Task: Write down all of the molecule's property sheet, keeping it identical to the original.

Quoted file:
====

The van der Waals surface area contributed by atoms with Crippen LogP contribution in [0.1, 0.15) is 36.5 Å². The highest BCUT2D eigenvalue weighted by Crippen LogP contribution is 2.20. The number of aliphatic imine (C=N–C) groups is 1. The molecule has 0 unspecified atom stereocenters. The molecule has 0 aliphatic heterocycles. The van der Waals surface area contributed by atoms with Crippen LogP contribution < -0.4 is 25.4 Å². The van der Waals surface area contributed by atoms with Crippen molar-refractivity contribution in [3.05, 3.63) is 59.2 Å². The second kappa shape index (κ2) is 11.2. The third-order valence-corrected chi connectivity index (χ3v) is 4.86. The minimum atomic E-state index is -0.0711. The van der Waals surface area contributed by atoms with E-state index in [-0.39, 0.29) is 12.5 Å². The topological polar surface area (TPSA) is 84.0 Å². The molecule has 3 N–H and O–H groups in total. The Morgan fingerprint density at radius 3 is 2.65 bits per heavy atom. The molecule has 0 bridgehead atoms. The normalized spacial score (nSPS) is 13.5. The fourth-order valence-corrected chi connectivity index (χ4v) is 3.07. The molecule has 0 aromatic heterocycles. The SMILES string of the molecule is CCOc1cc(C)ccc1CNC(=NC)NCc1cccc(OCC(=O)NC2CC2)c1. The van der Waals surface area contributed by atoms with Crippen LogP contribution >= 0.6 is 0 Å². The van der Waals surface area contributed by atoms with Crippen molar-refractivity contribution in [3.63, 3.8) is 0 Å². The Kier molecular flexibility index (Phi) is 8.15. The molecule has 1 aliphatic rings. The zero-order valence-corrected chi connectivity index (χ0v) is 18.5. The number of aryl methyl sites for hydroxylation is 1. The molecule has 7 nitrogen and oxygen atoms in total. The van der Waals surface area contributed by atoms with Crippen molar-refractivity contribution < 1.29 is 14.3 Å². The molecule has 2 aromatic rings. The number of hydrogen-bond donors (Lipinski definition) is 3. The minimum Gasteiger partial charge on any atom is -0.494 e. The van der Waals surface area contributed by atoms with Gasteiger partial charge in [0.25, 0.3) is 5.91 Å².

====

The van der Waals surface area contributed by atoms with Crippen LogP contribution in [0.1, 0.15) is 36.5 Å². The highest BCUT2D eigenvalue weighted by Crippen LogP contribution is 2.20. The number of aliphatic imine (C=N–C) groups is 1. The molecule has 0 unspecified atom stereocenters. The molecule has 0 aliphatic heterocycles. The van der Waals surface area contributed by atoms with Crippen LogP contribution < -0.4 is 25.4 Å². The van der Waals surface area contributed by atoms with Crippen molar-refractivity contribution in [3.05, 3.63) is 59.2 Å². The second kappa shape index (κ2) is 11.2. The third-order valence-corrected chi connectivity index (χ3v) is 4.86. The minimum atomic E-state index is -0.0711. The van der Waals surface area contributed by atoms with E-state index in [-0.39, 0.29) is 12.5 Å². The topological polar surface area (TPSA) is 84.0 Å². The molecule has 3 N–H and O–H groups in total. The Morgan fingerprint density at radius 3 is 2.65 bits per heavy atom. The molecule has 0 bridgehead atoms. The normalized spacial score (nSPS) is 13.5. The fourth-order valence-corrected chi connectivity index (χ4v) is 3.07. The molecule has 0 aromatic heterocycles. The SMILES string of the molecule is CCOc1cc(C)ccc1CNC(=NC)NCc1cccc(OCC(=O)NC2CC2)c1. The van der Waals surface area contributed by atoms with Crippen LogP contribution >= 0.6 is 0 Å². The van der Waals surface area contributed by atoms with Crippen molar-refractivity contribution in [3.63, 3.8) is 0 Å². The Kier molecular flexibility index (Phi) is 8.15. The molecule has 1 aliphatic rings. The zero-order valence-corrected chi connectivity index (χ0v) is 18.5. The number of aryl methyl sites for hydroxylation is 1. The molecule has 7 nitrogen and oxygen atoms in total. The van der Waals surface area contributed by atoms with Crippen molar-refractivity contribution < 1.29 is 14.3 Å². The molecule has 2 aromatic rings. The number of hydrogen-bond donors (Lipinski definition) is 3. The minimum Gasteiger partial charge on any atom is -0.494 e. The van der Waals surface area contributed by atoms with Gasteiger partial charge in [0.25, 0.3) is 5.91 Å².